• An assessment of the genetic diversity of the founders of the European captive population of Asiatic lion (Panthera leo persica) using microsatellite markers and studbook analysis

      McDowall, Ian; O'Donoghue, Paul; Atkinson, Kirsty (University of Chester, 2017-05)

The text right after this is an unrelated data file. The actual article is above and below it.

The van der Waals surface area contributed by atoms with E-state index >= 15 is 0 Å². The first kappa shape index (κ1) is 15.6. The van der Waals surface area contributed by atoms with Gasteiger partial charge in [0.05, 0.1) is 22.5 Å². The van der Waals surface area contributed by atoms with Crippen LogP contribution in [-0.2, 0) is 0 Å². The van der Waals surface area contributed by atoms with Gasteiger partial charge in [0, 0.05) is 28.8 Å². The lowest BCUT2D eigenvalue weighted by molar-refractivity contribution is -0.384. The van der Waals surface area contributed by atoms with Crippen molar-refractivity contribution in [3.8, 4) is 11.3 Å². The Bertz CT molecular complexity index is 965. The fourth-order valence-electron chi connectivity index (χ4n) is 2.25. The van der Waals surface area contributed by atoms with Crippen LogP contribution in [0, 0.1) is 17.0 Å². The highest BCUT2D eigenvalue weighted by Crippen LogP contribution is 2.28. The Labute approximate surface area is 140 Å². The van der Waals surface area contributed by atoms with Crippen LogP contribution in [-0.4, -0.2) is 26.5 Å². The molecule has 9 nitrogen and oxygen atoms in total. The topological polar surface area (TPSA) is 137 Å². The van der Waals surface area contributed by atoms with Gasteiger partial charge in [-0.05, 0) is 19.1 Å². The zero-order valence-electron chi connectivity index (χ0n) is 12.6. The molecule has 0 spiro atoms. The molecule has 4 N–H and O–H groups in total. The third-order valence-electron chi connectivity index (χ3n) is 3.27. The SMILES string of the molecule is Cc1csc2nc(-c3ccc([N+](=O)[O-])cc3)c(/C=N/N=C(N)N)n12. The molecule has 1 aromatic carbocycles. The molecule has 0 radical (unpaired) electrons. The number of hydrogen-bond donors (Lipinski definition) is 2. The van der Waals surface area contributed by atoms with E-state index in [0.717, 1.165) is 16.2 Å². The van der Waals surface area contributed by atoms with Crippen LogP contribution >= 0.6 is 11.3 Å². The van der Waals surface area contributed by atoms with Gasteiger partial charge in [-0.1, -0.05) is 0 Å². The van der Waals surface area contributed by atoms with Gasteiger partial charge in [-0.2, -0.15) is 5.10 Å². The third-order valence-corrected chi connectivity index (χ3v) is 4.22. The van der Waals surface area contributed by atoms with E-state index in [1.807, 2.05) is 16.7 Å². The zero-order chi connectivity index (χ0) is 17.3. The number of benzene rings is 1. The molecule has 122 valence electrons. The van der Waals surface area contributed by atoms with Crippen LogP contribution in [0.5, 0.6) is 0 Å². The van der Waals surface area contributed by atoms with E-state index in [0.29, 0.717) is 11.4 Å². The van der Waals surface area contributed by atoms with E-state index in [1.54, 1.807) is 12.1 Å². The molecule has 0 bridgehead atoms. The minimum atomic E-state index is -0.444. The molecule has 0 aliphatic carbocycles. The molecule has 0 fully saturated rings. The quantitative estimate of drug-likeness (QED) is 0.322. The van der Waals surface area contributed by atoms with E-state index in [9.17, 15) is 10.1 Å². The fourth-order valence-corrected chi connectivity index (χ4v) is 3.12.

The European Endangered Species Programme (EEP) population of Asiatic lions (Panthera leo persica) was founded in the early 1990’s from nine individuals sourced from an Indian captive population. During 2007-2009, 57 lions were born into this captive population. Of these births, 35 individuals died within 20 days, three within two months, and one individual was medically euthanized at four months. Indeed, over 50% of total historic captive population died within 30 days of birth. These stillbirths, and high levels of infant mortality, could be due to high levels of inbreeding. Previous research has recorded genetic variation in the current Indian captive population. This research uses the same microsatellite markers to establish the level of genetic variation which was captured in the establishment of the EEP population in relation to the variation observed in Indian zoo populations. At 12 markers showing variation in the Indian captive population, only two showed bi-allelic heterozygosity in the EEP founders, suggesting that variation was not captured during the establishment of the EEP population. This lack of variation was confirmed through sequencing of two mitochondrial DNA segments; cytochrome b and D-Loop. The ‘European Studbook for the Asiatic Lion’ provides some historic pedigree information showing that the EEP founder population contains offspring resulting from full-sibling and half-sibling matings, resulting in a number of inbred individuals, including all the female founders. A number of unsuitable matings have also been recorded during the last decade. Given the observed limited genetic variation at the markers tested, this study recommends the import of Asiatic lions from India (captive or wild-caught), incorporating genetic testing and studbook analysis, in order to introduce genetic variation into the EEP.